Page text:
Refugee Services of Texas is deeply disappointed by Gov. Abbott’s announcement seeking to withdraw the State of Texas from its role in the U.S. refugee admissions program after nearly 40 years of participation, especially at a time in our history when Texas’ compassionate legacy of welcoming refugees seeking safety from violence and oppression is needed more than ever.
The world community is now witnessing the highest level of forced migration on record. More than 65 million people have been torn from their homes and forced to flee war, persecution and instability. Texas is playing a significant role in helping alleviate the worst humanitarian crisis of our generation by providing assistance for refugees, asylees, survivors of human trafficking and related vulnerable populations —75 percent of whom are women and children.
Texas' integration program, efforts and experience in the resettlement of refugees serve as an international model of success, resulting in the fastest and highest levels of self-sufficiency for those involved. To suggest otherwise is untrue and irresponsible.
Providing security and refuge are not mutually exclusive objectives. Texas has accomplished both objectives for decades. Refugees remain the most scrutinized group of people who come to the U.S., having successfully undergone 20 layers and two years-plus of security checks and clearances, including extensive in-person interviews, biography mapping, biometric analyses, fingerprinting and other security measures.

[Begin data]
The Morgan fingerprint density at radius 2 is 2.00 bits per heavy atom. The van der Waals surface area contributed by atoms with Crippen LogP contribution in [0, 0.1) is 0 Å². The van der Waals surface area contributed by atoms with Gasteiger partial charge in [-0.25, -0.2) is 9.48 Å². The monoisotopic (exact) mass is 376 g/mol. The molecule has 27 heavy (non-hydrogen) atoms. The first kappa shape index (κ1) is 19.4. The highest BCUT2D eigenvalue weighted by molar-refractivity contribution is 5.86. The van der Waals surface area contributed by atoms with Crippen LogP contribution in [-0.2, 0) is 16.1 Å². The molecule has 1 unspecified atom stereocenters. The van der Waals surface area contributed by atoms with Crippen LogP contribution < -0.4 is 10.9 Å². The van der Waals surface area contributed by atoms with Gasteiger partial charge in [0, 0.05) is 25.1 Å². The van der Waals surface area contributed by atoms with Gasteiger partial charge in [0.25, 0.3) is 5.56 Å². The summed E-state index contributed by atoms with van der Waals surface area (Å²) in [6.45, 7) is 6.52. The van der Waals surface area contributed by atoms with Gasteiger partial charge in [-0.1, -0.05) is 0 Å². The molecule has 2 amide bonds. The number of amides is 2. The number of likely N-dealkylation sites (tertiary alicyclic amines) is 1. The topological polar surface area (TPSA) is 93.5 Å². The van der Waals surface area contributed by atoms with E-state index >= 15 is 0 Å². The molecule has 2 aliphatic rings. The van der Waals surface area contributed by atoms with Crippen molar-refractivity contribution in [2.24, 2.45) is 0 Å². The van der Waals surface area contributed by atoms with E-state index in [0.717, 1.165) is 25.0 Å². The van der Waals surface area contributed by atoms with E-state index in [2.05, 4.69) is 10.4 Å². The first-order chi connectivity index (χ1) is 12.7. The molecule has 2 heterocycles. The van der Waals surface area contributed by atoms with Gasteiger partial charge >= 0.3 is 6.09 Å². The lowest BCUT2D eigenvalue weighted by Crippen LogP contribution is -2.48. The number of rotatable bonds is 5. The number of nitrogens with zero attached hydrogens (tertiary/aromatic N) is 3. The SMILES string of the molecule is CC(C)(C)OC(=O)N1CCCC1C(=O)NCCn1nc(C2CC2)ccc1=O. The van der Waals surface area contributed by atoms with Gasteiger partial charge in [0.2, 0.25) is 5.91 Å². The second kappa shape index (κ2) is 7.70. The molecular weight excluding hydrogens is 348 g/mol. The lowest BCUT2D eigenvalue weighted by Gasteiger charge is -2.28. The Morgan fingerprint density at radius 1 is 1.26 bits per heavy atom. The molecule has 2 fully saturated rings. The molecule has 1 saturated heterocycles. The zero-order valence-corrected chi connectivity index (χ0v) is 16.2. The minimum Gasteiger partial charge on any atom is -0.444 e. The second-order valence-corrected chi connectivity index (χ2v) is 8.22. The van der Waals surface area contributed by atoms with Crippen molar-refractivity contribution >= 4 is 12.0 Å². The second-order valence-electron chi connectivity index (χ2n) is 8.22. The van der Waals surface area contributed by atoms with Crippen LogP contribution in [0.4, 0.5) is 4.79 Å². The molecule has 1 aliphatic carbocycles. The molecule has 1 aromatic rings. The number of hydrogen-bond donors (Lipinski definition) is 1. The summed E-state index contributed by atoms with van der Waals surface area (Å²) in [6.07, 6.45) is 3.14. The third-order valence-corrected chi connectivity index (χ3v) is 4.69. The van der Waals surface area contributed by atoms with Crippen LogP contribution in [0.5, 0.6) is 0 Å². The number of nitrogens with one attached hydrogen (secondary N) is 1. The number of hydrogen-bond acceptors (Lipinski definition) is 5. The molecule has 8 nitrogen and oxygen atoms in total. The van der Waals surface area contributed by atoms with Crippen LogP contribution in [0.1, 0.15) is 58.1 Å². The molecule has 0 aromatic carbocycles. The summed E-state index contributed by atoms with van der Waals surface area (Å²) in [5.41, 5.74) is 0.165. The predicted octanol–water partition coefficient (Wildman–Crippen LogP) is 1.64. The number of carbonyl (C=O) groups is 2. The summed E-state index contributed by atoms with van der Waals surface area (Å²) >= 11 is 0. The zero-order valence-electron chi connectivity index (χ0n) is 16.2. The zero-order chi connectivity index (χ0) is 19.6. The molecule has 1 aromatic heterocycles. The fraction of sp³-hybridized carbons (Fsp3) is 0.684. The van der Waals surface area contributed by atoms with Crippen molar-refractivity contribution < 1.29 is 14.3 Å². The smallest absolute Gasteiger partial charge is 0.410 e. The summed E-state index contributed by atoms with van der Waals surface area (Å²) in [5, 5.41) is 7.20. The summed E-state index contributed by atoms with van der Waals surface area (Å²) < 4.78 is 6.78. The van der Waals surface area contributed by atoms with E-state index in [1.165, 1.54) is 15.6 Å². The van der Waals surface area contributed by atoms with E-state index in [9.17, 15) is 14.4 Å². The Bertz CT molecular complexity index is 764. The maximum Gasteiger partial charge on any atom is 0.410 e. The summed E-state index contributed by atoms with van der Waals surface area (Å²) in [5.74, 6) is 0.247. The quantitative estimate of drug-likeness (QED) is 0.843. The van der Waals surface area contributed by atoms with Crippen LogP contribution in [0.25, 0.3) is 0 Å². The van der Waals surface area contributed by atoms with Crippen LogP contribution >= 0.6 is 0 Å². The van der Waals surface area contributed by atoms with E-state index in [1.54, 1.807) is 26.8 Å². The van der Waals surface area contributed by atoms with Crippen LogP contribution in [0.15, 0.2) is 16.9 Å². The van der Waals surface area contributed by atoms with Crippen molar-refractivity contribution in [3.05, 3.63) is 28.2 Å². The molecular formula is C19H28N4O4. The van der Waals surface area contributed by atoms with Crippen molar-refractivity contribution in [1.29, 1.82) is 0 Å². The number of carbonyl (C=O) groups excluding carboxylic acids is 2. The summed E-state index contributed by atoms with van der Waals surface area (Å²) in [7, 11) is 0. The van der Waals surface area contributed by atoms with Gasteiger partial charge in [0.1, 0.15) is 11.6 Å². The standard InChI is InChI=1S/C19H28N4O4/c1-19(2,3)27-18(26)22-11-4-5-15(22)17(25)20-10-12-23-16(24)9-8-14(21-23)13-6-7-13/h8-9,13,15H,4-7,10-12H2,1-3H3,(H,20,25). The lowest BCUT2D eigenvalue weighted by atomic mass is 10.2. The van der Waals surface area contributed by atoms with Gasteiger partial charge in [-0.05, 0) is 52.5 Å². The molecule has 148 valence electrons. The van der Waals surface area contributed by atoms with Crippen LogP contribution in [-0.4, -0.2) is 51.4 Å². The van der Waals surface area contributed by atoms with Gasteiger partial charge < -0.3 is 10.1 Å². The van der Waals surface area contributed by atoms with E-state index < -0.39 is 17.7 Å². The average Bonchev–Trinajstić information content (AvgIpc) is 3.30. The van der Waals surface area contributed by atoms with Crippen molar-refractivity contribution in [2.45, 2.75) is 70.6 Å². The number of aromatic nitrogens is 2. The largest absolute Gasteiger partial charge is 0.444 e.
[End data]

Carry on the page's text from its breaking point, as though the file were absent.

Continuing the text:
We agree with Pope Francis who said last week that authentic hospitality is "our greatest security against hateful acts of terrorism."
Ending the state’s support for the refugee assistance program is a departure from historic Texas values, from our shared principles of human decency and constitutes, for many of our volunteers and others, a rejection of the religious belief to serve the needy and vulnerable, including refugees.
With the U.S. accepting less than one percent of the world’s refugees, Texas and the nation has enormous capacity to welcome more refugees, and this latest step by Gov. Abbott fails to recognize all that we have achieved and that which we can still do.
orking together, Texans from all walks of life will work diligently to create a new refugee service structure independent of the State of Texas to ensure that the most vulnerable and needy among us receive the welcome and support that they deserve, that demonstrates our true capacity as a state and a nation and that makes us all safer and prouder in the long run.